The ability to detect a TDS is also related to the size and intensity of the tornado, as well as the location of the nearest radars (Brown et al. 1978; Brown and Wood 2015). When radars emit beams of electromagnetic energy, the beamwidth increases as it propagates away from the radar (Rauber and Nesbitt 2018). Furthermore, because the radar beam is directed at some elevation angle away from the horizontal, the Earth’s surface falls out from below as the beam travels away from the radar (Rauber and Nesbitt 2018). These have implications on tornado detection. As the beamwidth increases, the ability to detect a TDS decreases due to decreased resolution (Brown and Wood 2015). Because tornadoes occur at low levels and radar beam height increases with distance, in regions with poor radar coverage, the radars closest to the storms are sometimes overshooting the tornadic circulation and it goes undetected (Markowski and Richardson 2010).

Due to these radar characteristics, the tornadic debris signature is rarely observed at distances greater than 120 km from the radar where the radar beam height is around 3 km (Schultz et al. 2012a). More specifically, TDS’s associated with EF1 tornadoes can be observed out to approximately 74 km, whereas a TDS with EF3/4 tornadoes can be observed out to 111 km. The greatest debris concentration is near the surface so lofted debris reaches the lowest tilts faster than the higher tilts (Bodine et al. 2013). Therefore, the lowest tilts may contain most pertinent information about lofted debris and the severity of damage (Bodine et al. 2013). The time it takes to loft debris to the height of different elevation angles varies on updraft strength and fall speeds. Thus, there is a delay between the time damage occurs and when changes in TDS parameters are perceptible, with the lowest elevation angle having the shortest delay (Bodine et al. 2013). The height debris is lofted generally increases with increasing tornado intensity and has been reported as high as 12.5 km (Van Den Broeke and Jauernic 2014). Moreover, it takes some time for lofted debris to descend to the ground (Magsig and Snow 1998) so the TDS can persist after the tornado dissipates.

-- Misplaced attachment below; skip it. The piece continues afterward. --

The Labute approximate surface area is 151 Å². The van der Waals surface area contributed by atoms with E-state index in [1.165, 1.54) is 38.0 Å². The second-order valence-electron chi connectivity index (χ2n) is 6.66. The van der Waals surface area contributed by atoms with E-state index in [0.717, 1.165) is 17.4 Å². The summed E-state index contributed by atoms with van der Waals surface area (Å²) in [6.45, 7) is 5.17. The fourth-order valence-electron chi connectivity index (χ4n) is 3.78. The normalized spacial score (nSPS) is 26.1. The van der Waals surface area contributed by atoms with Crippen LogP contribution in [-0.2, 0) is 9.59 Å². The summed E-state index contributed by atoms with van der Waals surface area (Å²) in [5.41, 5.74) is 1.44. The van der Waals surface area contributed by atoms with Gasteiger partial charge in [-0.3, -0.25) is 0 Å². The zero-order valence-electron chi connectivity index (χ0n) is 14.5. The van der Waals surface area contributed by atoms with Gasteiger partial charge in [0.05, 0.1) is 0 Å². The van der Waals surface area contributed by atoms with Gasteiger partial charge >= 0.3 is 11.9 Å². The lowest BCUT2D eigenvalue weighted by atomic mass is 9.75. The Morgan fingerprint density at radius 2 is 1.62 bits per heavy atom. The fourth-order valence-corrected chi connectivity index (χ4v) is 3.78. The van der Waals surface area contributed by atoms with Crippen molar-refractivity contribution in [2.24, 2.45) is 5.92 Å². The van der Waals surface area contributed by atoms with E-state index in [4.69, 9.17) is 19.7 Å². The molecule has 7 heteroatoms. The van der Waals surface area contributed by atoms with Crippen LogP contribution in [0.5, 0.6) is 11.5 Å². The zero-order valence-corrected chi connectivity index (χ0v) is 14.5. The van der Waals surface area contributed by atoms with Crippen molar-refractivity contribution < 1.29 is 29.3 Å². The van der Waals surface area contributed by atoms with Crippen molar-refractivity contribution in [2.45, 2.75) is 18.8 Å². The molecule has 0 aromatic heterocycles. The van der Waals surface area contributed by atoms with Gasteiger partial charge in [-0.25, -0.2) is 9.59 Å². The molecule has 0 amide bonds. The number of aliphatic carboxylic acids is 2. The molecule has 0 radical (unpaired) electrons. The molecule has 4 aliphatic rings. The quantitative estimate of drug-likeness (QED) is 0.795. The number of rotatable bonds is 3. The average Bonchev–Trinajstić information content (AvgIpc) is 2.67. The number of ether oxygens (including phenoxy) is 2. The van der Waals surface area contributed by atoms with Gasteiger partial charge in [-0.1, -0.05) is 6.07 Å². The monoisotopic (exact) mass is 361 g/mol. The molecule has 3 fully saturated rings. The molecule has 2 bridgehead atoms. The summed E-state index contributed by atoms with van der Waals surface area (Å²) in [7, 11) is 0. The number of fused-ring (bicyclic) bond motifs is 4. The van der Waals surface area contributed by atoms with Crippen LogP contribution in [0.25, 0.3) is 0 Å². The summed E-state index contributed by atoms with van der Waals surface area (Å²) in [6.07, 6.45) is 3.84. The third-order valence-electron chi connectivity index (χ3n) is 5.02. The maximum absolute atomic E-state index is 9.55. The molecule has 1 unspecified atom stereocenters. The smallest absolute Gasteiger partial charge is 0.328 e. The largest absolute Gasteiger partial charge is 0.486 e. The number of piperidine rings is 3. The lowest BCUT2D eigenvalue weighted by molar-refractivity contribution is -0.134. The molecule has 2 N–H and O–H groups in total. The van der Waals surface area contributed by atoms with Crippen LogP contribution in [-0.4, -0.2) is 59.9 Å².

Radar Wavelength Impacts

According to a study by Bodine et al. 2014, the wavelength of the radar observing the TDS can impact the values of the TDS parameters. They found that the reflectivity factor values for S band radars exceeded the values for C band radars, with the median reflectivity factor being 4.8 to 7.2 dB higher than C band. Bodine et al. 2014 stated this may be related to resonance effects. They also found the median of the correlation coefficient in S band radars is 0.14 to 0.15 higher than C band radars (Bodine et al. 2014). It was deduced that this may be caused by differences in non-Rayleigh scattering characteristics, with large particles exhibiting non-Rayleigh scattering and smaller particles scattering in the Rayleigh regime. Because non-Rayleigh scattering occurs for larger debris sizes at the S band, this essentially results in less debris scattering in the non-Rayleigh regime for S band radars compared to C band. Lastly, Bodine et al. 2014 concluded ZDR exhibits variability at both S and C bands and errors in ZDR increase as CC decreases.

Other Influences

Other factors have also been found to influence the TDS. Tornadic debris signatures are most commonly observed with supercell tornadoes, but can also be produced by mesoscale convective vortex and quasi-linear convective system tornadoes (Van Den Broeke and Jauernic 2014). A study by Van Den Broeke and Jauernic 2014 examined tornadoes from 1 January 2012 to 1 June 2013 and found only 16% of tornadoes were associated with a TDS. However, their study utilized WSR-88D data, which is known to have aforementioned shortcomings in tornado detection. TDS’s are not as common in tornadoes rated below EF3, but have been observed in tornadoes rated as low as EF0 (Van Den Broeke and Jauernic 2014). It has been speculated that weaker tornadoes do not loft debris in an ample quantity to produce a TDS (Kumjian and Ryzhkov 2008).

Additionally, tornadoes with a longer pathlength are more likely to affect an area that promotes lofted debris (Van Den Broeke and Jauernic 2014). For example, Van Den Broeke and Jauernic 2014 found that tornadoes with pathlengths exceeding 4.8 km were more than twice as likely to be affiliated with a TDS than tornadoes with shorter pathlengths. Most tornadoes with a pathlength of 32.2 km or greater had a TDS (Van Den Broeke and Jauernic 2014). Likewise, tornadoes with greater path widths are thought to exhibit TDS’s more readily due their propensity to be affiliated with stronger wind speeds (Van Den Broeke and Jauernic 2014). Most tornadoes with a path width of approximately 915 m had a TDS present (Van Den Broeke and Jauernic 2014).